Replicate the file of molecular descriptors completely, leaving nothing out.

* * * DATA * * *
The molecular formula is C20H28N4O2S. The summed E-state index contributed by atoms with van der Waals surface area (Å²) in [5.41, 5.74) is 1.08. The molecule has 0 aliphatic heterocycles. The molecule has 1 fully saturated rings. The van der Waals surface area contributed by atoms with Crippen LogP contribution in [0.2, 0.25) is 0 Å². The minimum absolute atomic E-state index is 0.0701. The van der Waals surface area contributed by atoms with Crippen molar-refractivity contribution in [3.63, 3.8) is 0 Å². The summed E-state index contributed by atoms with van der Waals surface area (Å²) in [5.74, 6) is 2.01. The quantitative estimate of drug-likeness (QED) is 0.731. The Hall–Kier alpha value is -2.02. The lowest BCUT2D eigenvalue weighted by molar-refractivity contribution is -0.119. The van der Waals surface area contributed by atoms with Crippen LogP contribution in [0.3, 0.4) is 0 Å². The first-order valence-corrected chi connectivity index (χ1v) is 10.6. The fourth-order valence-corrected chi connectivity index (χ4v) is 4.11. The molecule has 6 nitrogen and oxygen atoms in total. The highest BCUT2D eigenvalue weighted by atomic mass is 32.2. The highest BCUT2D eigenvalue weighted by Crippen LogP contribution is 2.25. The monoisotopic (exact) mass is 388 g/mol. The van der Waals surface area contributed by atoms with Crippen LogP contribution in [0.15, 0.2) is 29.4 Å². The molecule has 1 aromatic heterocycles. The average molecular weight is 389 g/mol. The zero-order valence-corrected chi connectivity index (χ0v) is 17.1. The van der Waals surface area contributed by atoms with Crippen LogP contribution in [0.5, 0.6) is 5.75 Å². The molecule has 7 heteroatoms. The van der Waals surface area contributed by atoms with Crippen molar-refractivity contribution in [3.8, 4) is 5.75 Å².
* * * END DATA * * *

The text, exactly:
The molecular formula is C20H28N4O2S. The summed E-state index contributed by atoms with van der Waals surface area (Å²) in [5.41, 5.74) is 1.08. The molecule has 0 aliphatic heterocycles. The molecule has 1 fully saturated rings. The van der Waals surface area contributed by atoms with Crippen LogP contribution in [0.2, 0.25) is 0 Å². The minimum absolute atomic E-state index is 0.0701. The van der Waals surface area contributed by atoms with Crippen molar-refractivity contribution in [3.63, 3.8) is 0 Å². The summed E-state index contributed by atoms with van der Waals surface area (Å²) in [5.74, 6) is 2.01. The quantitative estimate of drug-likeness (QED) is 0.731. The Hall–Kier alpha value is -2.02. The lowest BCUT2D eigenvalue weighted by molar-refractivity contribution is -0.119. The van der Waals surface area contributed by atoms with Crippen LogP contribution in [0.3, 0.4) is 0 Å². The first-order valence-corrected chi connectivity index (χ1v) is 10.6. The fourth-order valence-corrected chi connectivity index (χ4v) is 4.11. The molecule has 6 nitrogen and oxygen atoms in total. The highest BCUT2D eigenvalue weighted by atomic mass is 32.2. The highest BCUT2D eigenvalue weighted by Crippen LogP contribution is 2.25. The monoisotopic (exact) mass is 388 g/mol. The van der Waals surface area contributed by atoms with Crippen LogP contribution in [0.15, 0.2) is 29.4 Å². The molecule has 1 aromatic heterocycles. The average molecular weight is 389 g/mol. The zero-order valence-corrected chi connectivity index (χ0v) is 17.1. The van der Waals surface area contributed by atoms with Crippen LogP contribution in [0.5, 0.6) is 5.75 Å². The molecule has 7 heteroatoms. The van der Waals surface area contributed by atoms with Crippen molar-refractivity contribution in [3.8, 4) is 5.75 Å².